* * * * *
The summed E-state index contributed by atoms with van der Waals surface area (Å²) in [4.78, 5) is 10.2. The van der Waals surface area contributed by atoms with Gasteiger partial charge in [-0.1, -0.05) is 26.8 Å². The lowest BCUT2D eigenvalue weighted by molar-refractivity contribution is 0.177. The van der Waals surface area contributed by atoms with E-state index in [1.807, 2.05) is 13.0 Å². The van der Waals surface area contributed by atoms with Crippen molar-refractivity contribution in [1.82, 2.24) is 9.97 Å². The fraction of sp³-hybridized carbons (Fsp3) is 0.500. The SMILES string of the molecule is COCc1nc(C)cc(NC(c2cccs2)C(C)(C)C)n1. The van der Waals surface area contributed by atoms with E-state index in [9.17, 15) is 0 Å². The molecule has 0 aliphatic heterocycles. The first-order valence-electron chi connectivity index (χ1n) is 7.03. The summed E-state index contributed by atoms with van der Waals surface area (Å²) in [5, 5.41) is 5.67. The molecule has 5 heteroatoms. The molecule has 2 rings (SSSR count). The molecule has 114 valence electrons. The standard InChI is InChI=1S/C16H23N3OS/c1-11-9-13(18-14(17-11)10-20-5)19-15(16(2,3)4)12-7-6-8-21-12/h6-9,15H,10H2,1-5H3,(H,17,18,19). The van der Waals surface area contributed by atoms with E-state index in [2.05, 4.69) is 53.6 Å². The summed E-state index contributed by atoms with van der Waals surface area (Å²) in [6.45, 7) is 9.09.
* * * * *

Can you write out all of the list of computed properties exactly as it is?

The summed E-state index contributed by atoms with van der Waals surface area (Å²) in [4.78, 5) is 10.2. The van der Waals surface area contributed by atoms with Gasteiger partial charge in [-0.1, -0.05) is 26.8 Å². The lowest BCUT2D eigenvalue weighted by molar-refractivity contribution is 0.177. The van der Waals surface area contributed by atoms with E-state index in [1.807, 2.05) is 13.0 Å². The van der Waals surface area contributed by atoms with Crippen molar-refractivity contribution in [1.82, 2.24) is 9.97 Å². The fraction of sp³-hybridized carbons (Fsp3) is 0.500. The SMILES string of the molecule is COCc1nc(C)cc(NC(c2cccs2)C(C)(C)C)n1. The van der Waals surface area contributed by atoms with E-state index in [9.17, 15) is 0 Å². The molecule has 0 aliphatic heterocycles. The first-order valence-electron chi connectivity index (χ1n) is 7.03. The summed E-state index contributed by atoms with van der Waals surface area (Å²) in [5, 5.41) is 5.67. The molecule has 5 heteroatoms. The molecule has 2 rings (SSSR count). The molecule has 114 valence electrons. The standard InChI is InChI=1S/C16H23N3OS/c1-11-9-13(18-14(17-11)10-20-5)19-15(16(2,3)4)12-7-6-8-21-12/h6-9,15H,10H2,1-5H3,(H,17,18,19). The van der Waals surface area contributed by atoms with E-state index in [2.05, 4.69) is 53.6 Å². The summed E-state index contributed by atoms with van der Waals surface area (Å²) in [6.45, 7) is 9.09.